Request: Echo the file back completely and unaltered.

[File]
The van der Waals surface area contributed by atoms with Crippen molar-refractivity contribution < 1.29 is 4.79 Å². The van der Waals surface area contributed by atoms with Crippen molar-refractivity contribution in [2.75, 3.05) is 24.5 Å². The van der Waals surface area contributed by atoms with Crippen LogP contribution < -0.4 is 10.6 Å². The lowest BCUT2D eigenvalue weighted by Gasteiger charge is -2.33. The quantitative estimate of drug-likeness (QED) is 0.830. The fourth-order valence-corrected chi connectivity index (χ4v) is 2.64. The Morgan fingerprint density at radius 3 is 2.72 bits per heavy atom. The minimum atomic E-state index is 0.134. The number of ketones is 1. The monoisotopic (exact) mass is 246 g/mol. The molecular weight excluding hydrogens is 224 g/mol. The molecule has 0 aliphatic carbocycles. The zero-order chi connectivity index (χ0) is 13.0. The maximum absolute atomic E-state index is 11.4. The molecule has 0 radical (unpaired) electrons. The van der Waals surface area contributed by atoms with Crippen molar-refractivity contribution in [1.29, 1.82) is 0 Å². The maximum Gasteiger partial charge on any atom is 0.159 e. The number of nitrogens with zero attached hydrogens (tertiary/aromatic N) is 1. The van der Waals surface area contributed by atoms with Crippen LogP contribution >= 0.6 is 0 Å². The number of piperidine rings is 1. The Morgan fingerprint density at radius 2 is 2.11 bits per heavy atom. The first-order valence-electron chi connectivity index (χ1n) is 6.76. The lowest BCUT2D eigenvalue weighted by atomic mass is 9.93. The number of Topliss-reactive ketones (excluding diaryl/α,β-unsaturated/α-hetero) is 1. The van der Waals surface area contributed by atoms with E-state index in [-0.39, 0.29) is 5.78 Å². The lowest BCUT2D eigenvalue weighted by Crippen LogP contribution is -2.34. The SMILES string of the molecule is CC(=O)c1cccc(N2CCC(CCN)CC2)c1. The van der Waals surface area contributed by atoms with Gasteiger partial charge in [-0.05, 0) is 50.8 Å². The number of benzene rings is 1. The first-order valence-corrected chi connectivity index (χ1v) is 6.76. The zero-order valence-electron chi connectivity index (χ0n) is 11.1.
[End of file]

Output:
The van der Waals surface area contributed by atoms with Crippen molar-refractivity contribution < 1.29 is 4.79 Å². The van der Waals surface area contributed by atoms with Crippen molar-refractivity contribution in [2.75, 3.05) is 24.5 Å². The van der Waals surface area contributed by atoms with Crippen LogP contribution < -0.4 is 10.6 Å². The lowest BCUT2D eigenvalue weighted by Gasteiger charge is -2.33. The quantitative estimate of drug-likeness (QED) is 0.830. The fourth-order valence-corrected chi connectivity index (χ4v) is 2.64. The Morgan fingerprint density at radius 3 is 2.72 bits per heavy atom. The minimum atomic E-state index is 0.134. The number of ketones is 1. The monoisotopic (exact) mass is 246 g/mol. The molecular weight excluding hydrogens is 224 g/mol. The molecule has 0 aliphatic carbocycles. The zero-order chi connectivity index (χ0) is 13.0. The maximum absolute atomic E-state index is 11.4. The molecule has 0 radical (unpaired) electrons. The van der Waals surface area contributed by atoms with Crippen molar-refractivity contribution in [1.29, 1.82) is 0 Å². The maximum Gasteiger partial charge on any atom is 0.159 e. The number of nitrogens with zero attached hydrogens (tertiary/aromatic N) is 1. The van der Waals surface area contributed by atoms with Crippen LogP contribution >= 0.6 is 0 Å². The number of piperidine rings is 1. The Morgan fingerprint density at radius 2 is 2.11 bits per heavy atom. The first-order valence-electron chi connectivity index (χ1n) is 6.76. The lowest BCUT2D eigenvalue weighted by atomic mass is 9.93. The number of Topliss-reactive ketones (excluding diaryl/α,β-unsaturated/α-hetero) is 1. The van der Waals surface area contributed by atoms with E-state index in [-0.39, 0.29) is 5.78 Å². The lowest BCUT2D eigenvalue weighted by Crippen LogP contribution is -2.34. The SMILES string of the molecule is CC(=O)c1cccc(N2CCC(CCN)CC2)c1. The van der Waals surface area contributed by atoms with Gasteiger partial charge in [-0.05, 0) is 50.8 Å². The number of benzene rings is 1. The first-order valence-corrected chi connectivity index (χ1v) is 6.76. The zero-order valence-electron chi connectivity index (χ0n) is 11.1.